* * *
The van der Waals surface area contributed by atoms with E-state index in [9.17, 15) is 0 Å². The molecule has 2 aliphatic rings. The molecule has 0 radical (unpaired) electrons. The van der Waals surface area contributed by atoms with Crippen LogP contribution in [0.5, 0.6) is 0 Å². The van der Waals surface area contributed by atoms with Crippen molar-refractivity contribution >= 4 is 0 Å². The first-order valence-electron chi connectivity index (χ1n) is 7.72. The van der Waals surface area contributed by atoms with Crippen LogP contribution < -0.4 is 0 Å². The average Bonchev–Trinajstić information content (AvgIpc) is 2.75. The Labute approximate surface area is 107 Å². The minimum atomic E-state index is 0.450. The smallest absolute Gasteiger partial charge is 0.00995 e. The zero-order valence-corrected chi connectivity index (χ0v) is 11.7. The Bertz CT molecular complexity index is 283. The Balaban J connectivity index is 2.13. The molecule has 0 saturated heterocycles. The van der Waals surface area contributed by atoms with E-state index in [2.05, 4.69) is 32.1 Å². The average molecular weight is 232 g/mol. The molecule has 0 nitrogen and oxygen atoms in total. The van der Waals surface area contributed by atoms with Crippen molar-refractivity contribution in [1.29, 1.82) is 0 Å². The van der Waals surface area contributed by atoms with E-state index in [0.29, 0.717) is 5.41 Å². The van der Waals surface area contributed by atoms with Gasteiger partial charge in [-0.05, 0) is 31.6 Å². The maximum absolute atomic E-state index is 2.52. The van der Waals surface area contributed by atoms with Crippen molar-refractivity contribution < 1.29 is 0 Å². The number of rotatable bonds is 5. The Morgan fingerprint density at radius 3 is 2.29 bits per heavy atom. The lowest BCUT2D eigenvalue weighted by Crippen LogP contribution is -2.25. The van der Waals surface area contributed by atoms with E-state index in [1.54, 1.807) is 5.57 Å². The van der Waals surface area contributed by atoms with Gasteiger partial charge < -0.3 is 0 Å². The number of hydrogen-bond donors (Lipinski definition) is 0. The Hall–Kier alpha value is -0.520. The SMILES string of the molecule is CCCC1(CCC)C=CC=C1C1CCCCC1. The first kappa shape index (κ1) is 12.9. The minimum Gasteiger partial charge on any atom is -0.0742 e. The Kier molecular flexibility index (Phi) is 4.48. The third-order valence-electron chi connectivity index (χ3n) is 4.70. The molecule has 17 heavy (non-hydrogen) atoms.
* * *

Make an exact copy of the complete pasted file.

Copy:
The van der Waals surface area contributed by atoms with E-state index in [9.17, 15) is 0 Å². The molecule has 2 aliphatic rings. The molecule has 0 radical (unpaired) electrons. The van der Waals surface area contributed by atoms with Crippen LogP contribution in [0.5, 0.6) is 0 Å². The van der Waals surface area contributed by atoms with Crippen molar-refractivity contribution >= 4 is 0 Å². The first-order valence-electron chi connectivity index (χ1n) is 7.72. The van der Waals surface area contributed by atoms with Crippen LogP contribution < -0.4 is 0 Å². The average Bonchev–Trinajstić information content (AvgIpc) is 2.75. The Labute approximate surface area is 107 Å². The minimum atomic E-state index is 0.450. The smallest absolute Gasteiger partial charge is 0.00995 e. The zero-order valence-corrected chi connectivity index (χ0v) is 11.7. The Bertz CT molecular complexity index is 283. The Balaban J connectivity index is 2.13. The molecule has 0 saturated heterocycles. The van der Waals surface area contributed by atoms with E-state index in [2.05, 4.69) is 32.1 Å². The average molecular weight is 232 g/mol. The molecule has 0 nitrogen and oxygen atoms in total. The van der Waals surface area contributed by atoms with Crippen molar-refractivity contribution in [1.29, 1.82) is 0 Å². The van der Waals surface area contributed by atoms with E-state index in [0.29, 0.717) is 5.41 Å². The van der Waals surface area contributed by atoms with Gasteiger partial charge in [-0.05, 0) is 31.6 Å². The maximum absolute atomic E-state index is 2.52. The van der Waals surface area contributed by atoms with Crippen molar-refractivity contribution < 1.29 is 0 Å². The number of rotatable bonds is 5. The Morgan fingerprint density at radius 3 is 2.29 bits per heavy atom. The lowest BCUT2D eigenvalue weighted by Crippen LogP contribution is -2.25. The van der Waals surface area contributed by atoms with E-state index in [1.54, 1.807) is 5.57 Å². The van der Waals surface area contributed by atoms with Gasteiger partial charge < -0.3 is 0 Å². The number of hydrogen-bond donors (Lipinski definition) is 0. The Hall–Kier alpha value is -0.520. The SMILES string of the molecule is CCCC1(CCC)C=CC=C1C1CCCCC1. The first kappa shape index (κ1) is 12.9. The minimum Gasteiger partial charge on any atom is -0.0742 e. The Kier molecular flexibility index (Phi) is 4.48. The third-order valence-electron chi connectivity index (χ3n) is 4.70. The molecule has 17 heavy (non-hydrogen) atoms.